- The DA has called on Police Minister Bheki Cele to take urgently prioritise rural safety units after 6 farm attacks occur in 72 hours
- The attacks took place in the Western Cape, Gauteng, Limpopo and the Eastern Cape
- AfriForum has called on farmers to take proactive measures within the scope of the law to protect themselves, their families, workers and property
The Democratic Alliance (DA) and AfriForum have called on Police Minister Bheki Cele to urgently prioritise the reintroduction of specialised rural safety units to combat rural crime. This comes after a bloody 72 hours during which six farm attacks took place.
The recent spate of farm attacks took place across the country. One woman was murdered in Still Bay, Western Cape, a farmer shot dead near King William’s Town, Eastern Cape; a victim was beaten in Gauteng, a security guard stabbed on a farm in Limpopo; and an attack on an elderly man in Addo, Eastern Cape.
The DA’s shadow deputy minister of police, Diane Kohler Barnard, said the DA was concerned by the recent spike in farm attacks. She said these attacks are oftentimes planned and coordinated and the victims were often tortured.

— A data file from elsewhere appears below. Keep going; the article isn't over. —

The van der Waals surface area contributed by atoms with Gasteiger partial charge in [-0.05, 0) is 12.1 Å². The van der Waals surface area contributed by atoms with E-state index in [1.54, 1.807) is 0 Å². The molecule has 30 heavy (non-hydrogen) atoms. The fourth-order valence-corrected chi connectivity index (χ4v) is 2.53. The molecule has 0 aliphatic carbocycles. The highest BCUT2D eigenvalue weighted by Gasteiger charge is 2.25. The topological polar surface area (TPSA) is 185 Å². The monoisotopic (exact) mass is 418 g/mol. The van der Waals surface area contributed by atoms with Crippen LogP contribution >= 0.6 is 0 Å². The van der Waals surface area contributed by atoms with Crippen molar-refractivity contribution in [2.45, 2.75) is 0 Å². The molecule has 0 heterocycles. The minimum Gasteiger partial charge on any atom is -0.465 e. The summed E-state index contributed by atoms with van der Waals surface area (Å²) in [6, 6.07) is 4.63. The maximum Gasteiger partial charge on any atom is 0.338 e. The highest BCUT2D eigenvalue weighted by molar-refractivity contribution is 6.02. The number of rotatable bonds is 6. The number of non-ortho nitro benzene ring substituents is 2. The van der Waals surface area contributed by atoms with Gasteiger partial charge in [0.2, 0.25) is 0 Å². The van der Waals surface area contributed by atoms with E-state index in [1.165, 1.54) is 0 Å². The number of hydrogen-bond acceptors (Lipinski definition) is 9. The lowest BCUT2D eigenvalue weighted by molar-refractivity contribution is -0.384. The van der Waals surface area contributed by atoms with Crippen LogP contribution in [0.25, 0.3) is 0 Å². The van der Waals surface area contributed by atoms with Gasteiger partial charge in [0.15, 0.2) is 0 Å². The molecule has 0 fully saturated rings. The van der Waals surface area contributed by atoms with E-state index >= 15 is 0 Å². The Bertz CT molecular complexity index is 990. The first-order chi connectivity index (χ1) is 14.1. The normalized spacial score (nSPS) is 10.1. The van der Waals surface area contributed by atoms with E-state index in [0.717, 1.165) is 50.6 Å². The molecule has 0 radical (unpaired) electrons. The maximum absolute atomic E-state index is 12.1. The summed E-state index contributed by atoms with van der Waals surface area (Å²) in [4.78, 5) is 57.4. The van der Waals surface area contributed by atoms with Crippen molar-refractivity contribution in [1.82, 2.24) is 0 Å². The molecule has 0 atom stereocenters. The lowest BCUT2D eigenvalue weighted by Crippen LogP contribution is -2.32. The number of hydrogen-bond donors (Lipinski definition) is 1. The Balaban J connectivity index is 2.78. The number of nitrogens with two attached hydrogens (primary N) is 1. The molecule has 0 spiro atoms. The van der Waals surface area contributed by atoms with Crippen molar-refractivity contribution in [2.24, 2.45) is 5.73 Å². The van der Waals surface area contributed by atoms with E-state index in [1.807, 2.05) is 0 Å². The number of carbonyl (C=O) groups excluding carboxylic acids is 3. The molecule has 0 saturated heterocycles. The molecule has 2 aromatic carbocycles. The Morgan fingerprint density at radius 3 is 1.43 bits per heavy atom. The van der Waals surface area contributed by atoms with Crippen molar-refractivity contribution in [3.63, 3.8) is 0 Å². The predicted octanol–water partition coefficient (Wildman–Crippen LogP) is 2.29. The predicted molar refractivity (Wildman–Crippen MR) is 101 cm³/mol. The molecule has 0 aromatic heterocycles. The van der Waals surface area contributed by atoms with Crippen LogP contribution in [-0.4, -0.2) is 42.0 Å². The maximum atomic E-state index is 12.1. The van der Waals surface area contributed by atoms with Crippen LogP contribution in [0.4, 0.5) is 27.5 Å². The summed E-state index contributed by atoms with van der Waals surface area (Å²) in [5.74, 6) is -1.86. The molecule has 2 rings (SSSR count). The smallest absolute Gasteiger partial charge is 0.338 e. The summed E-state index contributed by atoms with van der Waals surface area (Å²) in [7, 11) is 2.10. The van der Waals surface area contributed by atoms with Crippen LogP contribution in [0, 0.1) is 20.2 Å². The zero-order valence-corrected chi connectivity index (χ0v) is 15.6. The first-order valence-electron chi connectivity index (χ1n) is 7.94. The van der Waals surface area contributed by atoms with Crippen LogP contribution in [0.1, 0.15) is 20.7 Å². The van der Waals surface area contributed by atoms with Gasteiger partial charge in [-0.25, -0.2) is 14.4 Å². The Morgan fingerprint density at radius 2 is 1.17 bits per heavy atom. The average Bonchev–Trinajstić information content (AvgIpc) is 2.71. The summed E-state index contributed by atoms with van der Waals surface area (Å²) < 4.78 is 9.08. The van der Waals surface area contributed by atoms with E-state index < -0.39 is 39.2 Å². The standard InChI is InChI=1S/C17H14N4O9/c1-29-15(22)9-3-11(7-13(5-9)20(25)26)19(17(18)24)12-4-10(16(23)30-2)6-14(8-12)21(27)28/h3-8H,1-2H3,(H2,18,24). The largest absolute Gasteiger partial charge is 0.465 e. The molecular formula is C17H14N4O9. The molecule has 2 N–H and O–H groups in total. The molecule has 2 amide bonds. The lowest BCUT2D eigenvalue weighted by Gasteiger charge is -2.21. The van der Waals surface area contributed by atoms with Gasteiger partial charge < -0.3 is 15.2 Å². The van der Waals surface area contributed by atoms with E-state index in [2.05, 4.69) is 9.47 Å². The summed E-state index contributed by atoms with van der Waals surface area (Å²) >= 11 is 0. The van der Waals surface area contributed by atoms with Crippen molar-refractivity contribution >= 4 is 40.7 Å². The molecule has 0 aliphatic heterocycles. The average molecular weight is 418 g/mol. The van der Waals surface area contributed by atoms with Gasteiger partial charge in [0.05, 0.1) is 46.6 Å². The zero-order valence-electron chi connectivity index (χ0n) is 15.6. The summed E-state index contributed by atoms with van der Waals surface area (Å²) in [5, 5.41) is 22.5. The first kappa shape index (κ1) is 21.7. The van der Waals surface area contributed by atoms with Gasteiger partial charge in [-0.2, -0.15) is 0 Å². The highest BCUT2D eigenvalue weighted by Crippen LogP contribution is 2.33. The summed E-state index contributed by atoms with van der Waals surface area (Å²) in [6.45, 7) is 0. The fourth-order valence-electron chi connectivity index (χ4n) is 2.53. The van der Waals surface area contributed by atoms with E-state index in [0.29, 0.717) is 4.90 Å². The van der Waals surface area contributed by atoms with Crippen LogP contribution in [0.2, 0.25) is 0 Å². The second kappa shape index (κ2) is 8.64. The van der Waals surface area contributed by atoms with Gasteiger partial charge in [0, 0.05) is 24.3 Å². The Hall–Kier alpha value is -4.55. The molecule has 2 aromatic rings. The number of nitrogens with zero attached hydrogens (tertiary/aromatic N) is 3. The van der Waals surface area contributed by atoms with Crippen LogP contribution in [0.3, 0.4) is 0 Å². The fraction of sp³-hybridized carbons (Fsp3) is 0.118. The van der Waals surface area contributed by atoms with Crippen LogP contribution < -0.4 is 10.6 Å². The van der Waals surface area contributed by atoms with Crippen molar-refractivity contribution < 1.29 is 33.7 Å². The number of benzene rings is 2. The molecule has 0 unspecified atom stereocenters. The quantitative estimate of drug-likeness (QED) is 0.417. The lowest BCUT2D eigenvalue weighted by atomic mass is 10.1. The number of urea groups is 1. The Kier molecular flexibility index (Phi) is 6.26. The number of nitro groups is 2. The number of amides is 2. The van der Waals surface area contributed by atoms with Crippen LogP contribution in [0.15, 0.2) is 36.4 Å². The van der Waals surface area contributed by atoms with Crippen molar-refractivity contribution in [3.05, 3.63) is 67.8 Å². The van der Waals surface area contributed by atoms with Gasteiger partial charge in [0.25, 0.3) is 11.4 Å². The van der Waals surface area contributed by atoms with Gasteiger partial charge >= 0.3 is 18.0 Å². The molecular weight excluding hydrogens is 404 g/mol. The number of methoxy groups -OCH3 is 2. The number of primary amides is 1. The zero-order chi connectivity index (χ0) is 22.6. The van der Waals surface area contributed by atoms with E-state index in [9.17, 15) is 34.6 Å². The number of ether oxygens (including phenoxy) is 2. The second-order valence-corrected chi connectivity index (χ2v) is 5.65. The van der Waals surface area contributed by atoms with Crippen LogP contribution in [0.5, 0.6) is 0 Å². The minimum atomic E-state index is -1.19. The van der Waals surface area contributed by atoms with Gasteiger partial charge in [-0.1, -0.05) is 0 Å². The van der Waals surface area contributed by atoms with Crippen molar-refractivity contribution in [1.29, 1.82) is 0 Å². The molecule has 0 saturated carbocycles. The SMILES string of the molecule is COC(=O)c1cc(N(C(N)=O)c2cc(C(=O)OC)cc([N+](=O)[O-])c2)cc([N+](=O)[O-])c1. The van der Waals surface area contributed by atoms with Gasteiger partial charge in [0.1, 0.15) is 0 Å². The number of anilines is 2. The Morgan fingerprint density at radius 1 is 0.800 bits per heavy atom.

Briefly.co.za gathered that the DA believes the SAPS Rural Safety Strategy is an abject failure. The DA said police stations in the most rural and hardest-hit locations were often under-staffed and under-resourced.
Kohler Barnard said farmers, farm-workers and their families did not deserve to live under siege.
She said in general South Africa’s murder rate was incredibly high, during 2016/17 the country experienced an average of 52 murders per day. Kohler Barnard said the figure is one which might be found in a country at war.
Kohler Barnard said: “The DA calls on Cele to urgently prioritise the introduction of specialised units, including specifically a well-resourced and highly trained national rural safety unit, and we demand that he takes a strong line against the ongoing and criminal attacks on our farming communities.”
Meanwhile, civil rights group, Afriforum called on rural communities to fight for themselves.
Ian Cameron, AfriForum’s Head of Community Safety said: “There is enough room in the law for people to take action themselves and not only respond reactively to these senseless acts of violence, but also act in a proactive manner to end the terror of farm attackers.”
AfriForum says it has repeatedly requested meetings with Cele to discuss violence on farms and the land grab crisis, but has thus far these requests have gone unanswered.
Cameron said rural communities could no longer sit back and do nothing and needed to take every single lawful precaution to keep themselves safe.
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